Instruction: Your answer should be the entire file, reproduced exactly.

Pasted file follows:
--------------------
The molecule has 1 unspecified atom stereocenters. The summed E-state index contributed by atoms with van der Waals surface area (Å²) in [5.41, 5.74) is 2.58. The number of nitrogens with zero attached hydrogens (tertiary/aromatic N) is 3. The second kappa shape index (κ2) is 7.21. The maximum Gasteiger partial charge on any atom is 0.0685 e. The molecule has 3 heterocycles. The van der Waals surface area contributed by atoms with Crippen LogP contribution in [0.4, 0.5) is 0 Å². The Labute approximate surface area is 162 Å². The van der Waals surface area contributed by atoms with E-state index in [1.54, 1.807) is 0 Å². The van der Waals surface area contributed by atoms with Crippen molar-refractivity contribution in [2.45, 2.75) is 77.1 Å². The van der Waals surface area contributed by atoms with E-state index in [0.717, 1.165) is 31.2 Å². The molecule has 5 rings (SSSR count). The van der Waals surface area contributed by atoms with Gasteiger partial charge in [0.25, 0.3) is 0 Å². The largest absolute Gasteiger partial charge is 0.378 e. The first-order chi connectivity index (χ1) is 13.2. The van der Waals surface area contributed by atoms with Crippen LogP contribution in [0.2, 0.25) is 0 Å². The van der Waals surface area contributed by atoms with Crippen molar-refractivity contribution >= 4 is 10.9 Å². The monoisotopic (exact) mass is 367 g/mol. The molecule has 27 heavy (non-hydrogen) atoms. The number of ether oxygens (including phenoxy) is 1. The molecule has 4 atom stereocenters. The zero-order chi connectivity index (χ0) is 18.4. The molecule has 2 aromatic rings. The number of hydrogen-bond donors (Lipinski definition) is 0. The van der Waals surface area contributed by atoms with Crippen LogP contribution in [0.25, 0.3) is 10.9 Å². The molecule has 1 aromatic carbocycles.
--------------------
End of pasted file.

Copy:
The molecule has 1 unspecified atom stereocenters. The summed E-state index contributed by atoms with van der Waals surface area (Å²) in [5.41, 5.74) is 2.58. The number of nitrogens with zero attached hydrogens (tertiary/aromatic N) is 3. The second kappa shape index (κ2) is 7.21. The maximum Gasteiger partial charge on any atom is 0.0685 e. The molecule has 3 heterocycles. The van der Waals surface area contributed by atoms with Crippen LogP contribution in [0.4, 0.5) is 0 Å². The Labute approximate surface area is 162 Å². The van der Waals surface area contributed by atoms with E-state index in [1.54, 1.807) is 0 Å². The van der Waals surface area contributed by atoms with Crippen molar-refractivity contribution in [2.45, 2.75) is 77.1 Å². The van der Waals surface area contributed by atoms with E-state index in [0.717, 1.165) is 31.2 Å². The molecule has 5 rings (SSSR count). The van der Waals surface area contributed by atoms with Gasteiger partial charge in [0.25, 0.3) is 0 Å². The largest absolute Gasteiger partial charge is 0.378 e. The first-order chi connectivity index (χ1) is 13.2. The van der Waals surface area contributed by atoms with Crippen LogP contribution in [0.2, 0.25) is 0 Å². The van der Waals surface area contributed by atoms with Crippen molar-refractivity contribution >= 4 is 10.9 Å². The monoisotopic (exact) mass is 367 g/mol. The molecule has 27 heavy (non-hydrogen) atoms. The number of ether oxygens (including phenoxy) is 1. The molecule has 4 atom stereocenters. The zero-order chi connectivity index (χ0) is 18.4. The molecule has 2 aromatic rings. The number of hydrogen-bond donors (Lipinski definition) is 0. The van der Waals surface area contributed by atoms with Crippen LogP contribution in [0.25, 0.3) is 10.9 Å². The molecule has 1 aromatic carbocycles.